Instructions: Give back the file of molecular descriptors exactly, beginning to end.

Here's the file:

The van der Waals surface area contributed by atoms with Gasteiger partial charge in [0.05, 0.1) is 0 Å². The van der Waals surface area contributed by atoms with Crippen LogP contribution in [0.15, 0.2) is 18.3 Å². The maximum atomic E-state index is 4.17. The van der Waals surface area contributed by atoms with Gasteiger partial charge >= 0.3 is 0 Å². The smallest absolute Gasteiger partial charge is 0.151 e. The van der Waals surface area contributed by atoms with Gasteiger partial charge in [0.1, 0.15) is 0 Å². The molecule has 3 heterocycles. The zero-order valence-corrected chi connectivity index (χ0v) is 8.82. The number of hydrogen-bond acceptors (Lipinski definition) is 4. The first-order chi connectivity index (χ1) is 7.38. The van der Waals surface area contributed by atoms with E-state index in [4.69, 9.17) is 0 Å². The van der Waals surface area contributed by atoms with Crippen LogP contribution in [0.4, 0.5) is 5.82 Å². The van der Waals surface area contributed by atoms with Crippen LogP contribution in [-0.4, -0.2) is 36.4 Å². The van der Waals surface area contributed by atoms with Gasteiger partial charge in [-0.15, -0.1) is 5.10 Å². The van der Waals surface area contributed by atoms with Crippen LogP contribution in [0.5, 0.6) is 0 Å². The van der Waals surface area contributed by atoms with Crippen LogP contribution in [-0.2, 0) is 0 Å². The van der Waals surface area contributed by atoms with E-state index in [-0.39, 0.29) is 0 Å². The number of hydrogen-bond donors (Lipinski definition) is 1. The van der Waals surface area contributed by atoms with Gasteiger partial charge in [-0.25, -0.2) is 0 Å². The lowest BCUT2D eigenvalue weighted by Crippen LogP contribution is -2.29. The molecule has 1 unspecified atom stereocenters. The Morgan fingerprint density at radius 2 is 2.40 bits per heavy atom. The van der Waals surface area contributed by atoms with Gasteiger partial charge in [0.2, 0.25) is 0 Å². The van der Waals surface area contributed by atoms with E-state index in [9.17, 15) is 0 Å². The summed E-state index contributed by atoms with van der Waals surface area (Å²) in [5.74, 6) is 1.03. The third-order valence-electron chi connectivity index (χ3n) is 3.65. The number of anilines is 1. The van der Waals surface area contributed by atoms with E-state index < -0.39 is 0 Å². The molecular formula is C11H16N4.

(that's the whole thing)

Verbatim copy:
The van der Waals surface area contributed by atoms with Gasteiger partial charge in [0.05, 0.1) is 0 Å². The van der Waals surface area contributed by atoms with Crippen LogP contribution in [0.15, 0.2) is 18.3 Å². The maximum atomic E-state index is 4.17. The van der Waals surface area contributed by atoms with Gasteiger partial charge >= 0.3 is 0 Å². The smallest absolute Gasteiger partial charge is 0.151 e. The van der Waals surface area contributed by atoms with Gasteiger partial charge in [0.1, 0.15) is 0 Å². The molecule has 3 heterocycles. The zero-order valence-corrected chi connectivity index (χ0v) is 8.82. The number of hydrogen-bond acceptors (Lipinski definition) is 4. The first-order chi connectivity index (χ1) is 7.38. The van der Waals surface area contributed by atoms with E-state index in [4.69, 9.17) is 0 Å². The van der Waals surface area contributed by atoms with Crippen LogP contribution in [0.4, 0.5) is 5.82 Å². The van der Waals surface area contributed by atoms with Crippen LogP contribution in [-0.4, -0.2) is 36.4 Å². The van der Waals surface area contributed by atoms with Gasteiger partial charge in [-0.15, -0.1) is 5.10 Å². The van der Waals surface area contributed by atoms with Crippen LogP contribution in [0.5, 0.6) is 0 Å². The van der Waals surface area contributed by atoms with Crippen LogP contribution in [-0.2, 0) is 0 Å². The van der Waals surface area contributed by atoms with E-state index in [-0.39, 0.29) is 0 Å². The number of hydrogen-bond donors (Lipinski definition) is 1. The van der Waals surface area contributed by atoms with Gasteiger partial charge in [-0.25, -0.2) is 0 Å². The lowest BCUT2D eigenvalue weighted by Crippen LogP contribution is -2.29. The molecule has 1 unspecified atom stereocenters. The Morgan fingerprint density at radius 2 is 2.40 bits per heavy atom. The van der Waals surface area contributed by atoms with Gasteiger partial charge in [0.2, 0.25) is 0 Å². The van der Waals surface area contributed by atoms with E-state index in [9.17, 15) is 0 Å². The summed E-state index contributed by atoms with van der Waals surface area (Å²) in [5.74, 6) is 1.03. The third-order valence-electron chi connectivity index (χ3n) is 3.65. The number of anilines is 1. The van der Waals surface area contributed by atoms with E-state index < -0.39 is 0 Å². The molecular formula is C11H16N4.